Upcoming Events

  • Rhino Iguana Keeper Talk

    Feb 12th, 2016
    9:30am - 9:45am
    Unseen New World
    The rhinoceros iguana gets its name from the bumps on its snout which are most pronounced on male iguanas.  Breeding will happen at 2 to 3 years of age with males using head bobs and their spines along their back to attract females.  Females will dig burrows to incubate the eggs, there is no parental care after the eggs hatch.  Rhinoceros iguanas are diurnal, meaning they are active during the day.  They spend their nights in rock crevices, caves, or burrows they have dug.  Rhinoceros iguanas are threatened by habitat destruction, invasive species, and illegal hunting.  You can see our iguanas inside Unseen New World.        
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  • Bat Keeper Talk

    Feb 12th, 2016
    9:45am - 10:00am
    Unseen New World

    Bats are the only mammals with wings that can fly.  Bats are very important to the ecosystems in which they live as they help to pollinate many of the plants that are found in each habitat.  The short-tailed leaf nose bats will enter into a state similar to hibernation called torpor when food is lacking.  They will roost in two distinct groups; harems with one adult male and several adult females, and bachelor groups of sub-adult males.  Mating can occur twice a year and females will give birth to one baby.  Short-tailed lead nose bats also love to eat mosquitoes!  You can thank them for that when you see them in the Unseen New World.   

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  • Flamingo Keeper Talk

    Feb 12th, 2016
    11:00am - 11:15am
    Flamingo Lagoon
    Caribbean flamingos are one of 6 species of flamingos which can be found on every continent except Australia and Antarctica. During breeding season they gather in colonies of 5,000 - 100,000 birds. After attracting a partner through an elaborate mating dance a pair of flamingos will begin to build a mud mound on which the female will lay her egg. Both males and females will help incubate the egg and they share responsibilities in caring for the chick.  Flamingos are born gray and do not get their pink feathers until 1-3 years of age. Their diet contains carotenoid pigments which will give them their characteristic pink color. Flamingos are filter feeders and hold their head upside down in shallow water to strain out their food. Flamingos very rarely lay down and even sleep standing up, often only on one leg. You can see our flamingos in Flamingo Lagoon.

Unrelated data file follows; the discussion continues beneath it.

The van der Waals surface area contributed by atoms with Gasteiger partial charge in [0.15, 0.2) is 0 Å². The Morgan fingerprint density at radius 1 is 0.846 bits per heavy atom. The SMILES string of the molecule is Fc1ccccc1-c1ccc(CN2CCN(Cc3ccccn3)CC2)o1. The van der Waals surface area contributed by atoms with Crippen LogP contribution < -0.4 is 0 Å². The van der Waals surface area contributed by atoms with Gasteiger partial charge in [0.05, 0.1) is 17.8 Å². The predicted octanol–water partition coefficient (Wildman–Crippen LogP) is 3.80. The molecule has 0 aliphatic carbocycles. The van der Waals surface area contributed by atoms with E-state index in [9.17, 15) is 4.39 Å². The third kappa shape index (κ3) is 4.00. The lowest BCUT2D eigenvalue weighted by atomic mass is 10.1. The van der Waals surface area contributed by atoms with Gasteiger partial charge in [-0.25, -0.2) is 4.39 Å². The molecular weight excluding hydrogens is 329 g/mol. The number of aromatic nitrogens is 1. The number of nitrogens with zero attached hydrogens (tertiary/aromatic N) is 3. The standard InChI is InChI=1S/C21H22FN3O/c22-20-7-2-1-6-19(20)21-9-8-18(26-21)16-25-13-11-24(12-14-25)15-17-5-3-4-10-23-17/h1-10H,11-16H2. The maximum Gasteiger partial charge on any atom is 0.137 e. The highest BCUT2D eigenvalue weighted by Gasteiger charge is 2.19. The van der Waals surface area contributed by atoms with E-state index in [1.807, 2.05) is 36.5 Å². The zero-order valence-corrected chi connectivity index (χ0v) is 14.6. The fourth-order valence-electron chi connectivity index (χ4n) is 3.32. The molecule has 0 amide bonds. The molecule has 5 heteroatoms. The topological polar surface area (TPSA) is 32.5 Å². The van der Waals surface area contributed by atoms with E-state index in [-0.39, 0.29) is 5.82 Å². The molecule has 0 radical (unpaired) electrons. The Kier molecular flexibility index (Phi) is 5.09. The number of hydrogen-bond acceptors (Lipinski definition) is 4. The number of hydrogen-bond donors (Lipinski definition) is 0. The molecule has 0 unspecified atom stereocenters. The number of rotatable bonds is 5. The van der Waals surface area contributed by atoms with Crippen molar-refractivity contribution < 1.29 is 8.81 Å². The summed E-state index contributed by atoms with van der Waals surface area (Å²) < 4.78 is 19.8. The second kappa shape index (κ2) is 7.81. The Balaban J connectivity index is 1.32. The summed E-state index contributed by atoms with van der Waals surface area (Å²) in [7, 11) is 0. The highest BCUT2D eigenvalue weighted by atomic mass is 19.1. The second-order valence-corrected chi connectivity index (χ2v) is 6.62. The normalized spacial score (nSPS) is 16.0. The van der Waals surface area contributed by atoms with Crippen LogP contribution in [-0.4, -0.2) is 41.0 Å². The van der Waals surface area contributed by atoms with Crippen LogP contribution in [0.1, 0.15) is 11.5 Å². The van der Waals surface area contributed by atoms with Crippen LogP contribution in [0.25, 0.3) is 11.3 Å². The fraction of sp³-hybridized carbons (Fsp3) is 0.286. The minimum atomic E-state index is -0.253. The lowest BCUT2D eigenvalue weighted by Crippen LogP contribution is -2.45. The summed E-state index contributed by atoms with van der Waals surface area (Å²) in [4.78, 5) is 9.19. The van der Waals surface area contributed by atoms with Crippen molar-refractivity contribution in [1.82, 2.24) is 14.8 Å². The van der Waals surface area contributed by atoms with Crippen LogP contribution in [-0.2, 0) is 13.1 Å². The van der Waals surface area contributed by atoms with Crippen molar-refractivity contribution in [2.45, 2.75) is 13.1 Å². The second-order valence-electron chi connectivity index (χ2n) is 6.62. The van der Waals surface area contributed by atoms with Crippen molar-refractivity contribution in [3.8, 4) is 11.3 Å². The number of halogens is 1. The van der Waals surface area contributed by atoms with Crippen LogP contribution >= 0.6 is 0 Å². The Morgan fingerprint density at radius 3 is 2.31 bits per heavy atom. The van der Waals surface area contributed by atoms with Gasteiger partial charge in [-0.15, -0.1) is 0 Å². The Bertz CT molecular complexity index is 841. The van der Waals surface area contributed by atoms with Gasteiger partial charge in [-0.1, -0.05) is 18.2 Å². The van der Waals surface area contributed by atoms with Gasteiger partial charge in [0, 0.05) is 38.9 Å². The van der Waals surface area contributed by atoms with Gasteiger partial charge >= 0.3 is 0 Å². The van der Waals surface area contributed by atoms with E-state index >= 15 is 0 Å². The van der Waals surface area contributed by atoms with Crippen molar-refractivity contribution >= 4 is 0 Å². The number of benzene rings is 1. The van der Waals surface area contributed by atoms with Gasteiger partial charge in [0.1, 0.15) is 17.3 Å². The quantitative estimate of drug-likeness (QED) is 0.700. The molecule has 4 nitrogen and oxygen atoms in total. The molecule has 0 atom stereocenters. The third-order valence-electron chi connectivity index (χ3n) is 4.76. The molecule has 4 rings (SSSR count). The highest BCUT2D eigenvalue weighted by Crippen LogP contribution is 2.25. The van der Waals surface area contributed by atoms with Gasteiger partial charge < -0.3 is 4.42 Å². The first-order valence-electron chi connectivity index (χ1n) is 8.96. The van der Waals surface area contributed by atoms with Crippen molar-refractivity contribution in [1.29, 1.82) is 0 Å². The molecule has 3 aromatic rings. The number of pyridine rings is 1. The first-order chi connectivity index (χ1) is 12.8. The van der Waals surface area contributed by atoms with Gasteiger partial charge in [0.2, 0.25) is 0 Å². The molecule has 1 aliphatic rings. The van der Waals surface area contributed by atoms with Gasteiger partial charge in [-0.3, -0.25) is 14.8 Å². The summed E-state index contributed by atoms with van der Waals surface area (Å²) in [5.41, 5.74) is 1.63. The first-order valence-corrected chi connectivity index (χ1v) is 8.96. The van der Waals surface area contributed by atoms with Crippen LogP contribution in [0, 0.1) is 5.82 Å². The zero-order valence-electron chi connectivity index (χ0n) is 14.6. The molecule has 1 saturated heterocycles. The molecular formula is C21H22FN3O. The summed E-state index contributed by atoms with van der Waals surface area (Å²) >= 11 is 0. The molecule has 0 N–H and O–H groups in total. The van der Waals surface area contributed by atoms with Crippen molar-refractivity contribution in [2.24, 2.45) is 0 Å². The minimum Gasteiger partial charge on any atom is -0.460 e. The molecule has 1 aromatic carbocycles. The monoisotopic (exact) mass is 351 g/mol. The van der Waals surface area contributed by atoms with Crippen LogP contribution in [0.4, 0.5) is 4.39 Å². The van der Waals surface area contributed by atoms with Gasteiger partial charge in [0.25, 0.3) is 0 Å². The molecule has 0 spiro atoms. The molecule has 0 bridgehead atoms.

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  • Red Ruffed Lemur Keeper Talk

    Feb 12th, 2016
    11:30am - 11:45am
    Red-ruffed lemurs are 1 of more than 100 species of lemurs on the island of Madagascar. Lemurs are not monkeys but a type of primate called a prosimian. Red-ruffed lemurs will spend most of their day in the canopies of forests and they play an important role in pollination in their habitat. Red-ruffed lemurs are very vocal, with the ability to make more than 12 separate calls. These are used to warn others of predators, keep the group together while foraging, or to warn others that a space is already occupied. Listen for our red-ruffed lemurs Lyra and Larry on the Bamboo Trail.
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  • Barn Owl Keeper Talk

    Feb 12th, 2016
    1:30pm - 1:45pm
    Grassmere Historic Home and Farm

    Barns owls are the most widespread of any owl species and can be found in any habitat that meets their needs. As with other owls they swallow their prey whole and then cough up pellets which contain all the non-digestible parts of their prey such as bones and fur.

    Barn owls have great eyesight but they are renowned for their ability to hear extremely soft noises. A barn owl hunting in complete darkness can still locate and capture prey using sound alone. Barn owls have been known to nest in hollow trees and artificial nest boxes but earn their name by often taking up residence in old buildings such as abandoned barns and silos. You can see our barn owls at the Croft House barn.

     

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  • Yellow-backed Duiker Keeper Talk

    Feb 12th, 2016
    2:00pm - 2:15pm
    Bamboo Trail
    Yellow-backed duikers are the largest of all 15 species of duiker.  Adult duikers have black coats with a white face.  The yellow hair begins to appear on their back at 5-9 months and will stand up when the duiker feels threatened or becomes agitated. Little is known about the behavior of yellow-backed duikers due to their shy nature and the thick forests they call home.  Duikers will be solitary or live in a monogamous pair.  They can breed anytime during the year and typically have offspring twice a year.  Young duikers are hidden by their mothers in underbrush for the first several weeks of their life for protection from predators.   Due to their size duikers have to forage for much the day.  While foraging, duikers need to lookout for painted dogs, lions, and leopards.  One of their main defenses is to dive into the underbrush to evade predators.   Yellow-backed duikers have large scent glands underneath their eyes and in between their toes which they rub on trees to mark their territory.  Duikers will also use these glands to rub on their mates during courtship, familiarize young with their parents scent, and males will rub them on other males during competition.   You can see our yellow backed duikers on Bamboo Trail.        
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